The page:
Abner Doubleday did a lot of things in his life, but, as all informed students of the game now fully understand, inventing baseball wasn’t one of them. As a distinguished officer in the Union Army during the Civil War, it was actually Doubleday who ordered the first return cannon-shot on the Confederates who came and fired the first preemptive volley on the American forces at Fort Sumter, South Carolina.
Much later, Abner Doubleday served with the post-war occupation army in Galveston, Texas, when he took over in November 1866 as Major General of the Union forces stationed in the island city. He also served in Galveston as Assistant Director of the Freedman’s Bureau until August 1, 1867. During this time, on April 21, 1867, the 31st anniversary of the The Battle of San Jacinto for Texas Independence, the occasion was celebrated at the Battlegrounds with a game of base ball won by the Houston Stonewalls over the Galveston Robert E. Lees by a score of 35-2.
Although it’s always been rumored that the Galveston club included some Union soldier-players, it’s hard to see how these men could bring themselves to either play, or be accepted by, a team calling themselves the “Robert E. Lees.” If they did, it was a public relations move to top all others in the post-war South. Of course, if the Union boys did play a part in that 35-2 smothering that Galveston took from Houston that day, it may have set things back a step or too as well.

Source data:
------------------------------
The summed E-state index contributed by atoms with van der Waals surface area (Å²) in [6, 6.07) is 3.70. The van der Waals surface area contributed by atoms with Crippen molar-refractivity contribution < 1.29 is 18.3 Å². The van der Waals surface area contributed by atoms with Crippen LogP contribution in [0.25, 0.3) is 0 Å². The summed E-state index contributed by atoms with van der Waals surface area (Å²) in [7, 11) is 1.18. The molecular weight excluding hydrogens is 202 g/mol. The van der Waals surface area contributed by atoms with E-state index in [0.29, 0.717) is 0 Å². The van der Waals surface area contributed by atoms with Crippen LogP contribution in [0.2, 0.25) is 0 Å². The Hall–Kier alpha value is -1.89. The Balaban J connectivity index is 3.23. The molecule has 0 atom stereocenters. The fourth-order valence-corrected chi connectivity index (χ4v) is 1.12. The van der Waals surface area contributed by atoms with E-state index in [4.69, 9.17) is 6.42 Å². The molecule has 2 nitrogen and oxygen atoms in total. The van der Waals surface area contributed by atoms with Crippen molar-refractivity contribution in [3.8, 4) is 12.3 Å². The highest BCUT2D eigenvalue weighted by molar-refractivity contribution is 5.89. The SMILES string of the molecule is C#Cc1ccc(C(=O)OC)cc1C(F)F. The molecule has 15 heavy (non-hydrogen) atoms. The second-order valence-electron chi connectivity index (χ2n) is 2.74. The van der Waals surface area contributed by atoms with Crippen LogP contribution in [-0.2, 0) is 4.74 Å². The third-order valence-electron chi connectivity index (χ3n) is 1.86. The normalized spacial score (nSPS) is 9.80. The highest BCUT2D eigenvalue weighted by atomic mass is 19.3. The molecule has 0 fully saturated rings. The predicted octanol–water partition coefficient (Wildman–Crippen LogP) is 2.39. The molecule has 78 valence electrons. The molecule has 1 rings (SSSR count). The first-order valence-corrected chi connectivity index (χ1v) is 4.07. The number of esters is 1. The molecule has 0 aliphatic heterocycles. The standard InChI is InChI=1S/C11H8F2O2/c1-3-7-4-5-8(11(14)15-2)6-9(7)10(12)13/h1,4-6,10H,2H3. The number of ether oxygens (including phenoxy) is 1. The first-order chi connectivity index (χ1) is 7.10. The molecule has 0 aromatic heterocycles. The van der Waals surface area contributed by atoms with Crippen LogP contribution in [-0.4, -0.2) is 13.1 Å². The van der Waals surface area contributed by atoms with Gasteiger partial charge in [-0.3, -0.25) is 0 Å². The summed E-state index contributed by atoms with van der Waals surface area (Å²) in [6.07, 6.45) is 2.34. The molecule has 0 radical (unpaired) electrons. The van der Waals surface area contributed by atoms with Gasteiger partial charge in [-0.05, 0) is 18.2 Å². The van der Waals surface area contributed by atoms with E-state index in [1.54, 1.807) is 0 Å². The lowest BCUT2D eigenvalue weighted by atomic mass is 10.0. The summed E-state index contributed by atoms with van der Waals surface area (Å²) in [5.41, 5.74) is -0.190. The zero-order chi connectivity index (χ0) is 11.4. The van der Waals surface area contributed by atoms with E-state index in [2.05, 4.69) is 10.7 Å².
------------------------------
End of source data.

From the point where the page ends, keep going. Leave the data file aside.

At any rate, there is no surviving evidence that Abner Doubleday even knew about the San Jacinto Day game of 1867, let alone, actually attended or participated.
After the war, Doubleday was living in San Francisco in 1870 when he applied for a patent to build the first railed street car service in the United States. When Doubleday was reassigned by the Army Recruiting Service from the bay area, he sold his cable car rights to the people who actually built the first such service in San Francisco.
On the spiritual side, Doubleday became active in the American Theosophical Society after a later move to New Jersey. In 1878, he became the group’s leader after the two founders moved to India for further study. The group held that their purpose was to explore and find the root threads that connect all religions, but they were heavily influenced, as was Doubleday too, apparently, by a lot of beliefs that come from Hinduism.
Doubleday understood and believed in both karma and reincarnation. If that were the case, it’s too bad he wasn’t also, at least, an avid baseball fan. Karma would have helped him understand the Chicago Cubs. Reincarnation (which, as I understand things, is about “keep doing things until you get it right”) could have helped him understand all of the Brooklyn Dodger World Series matches with the New York Yankees.
Oh well. Count me among those who don’t mind that baseball made a temporary mistake in naming Doubleday and Cooperstown as the inventor and birthplace of baseball. What a beautiful setting that place really is. If baseball was not invented there, as the experts and evidence now shows that it was not, I’m just one of those who agree that it should have been.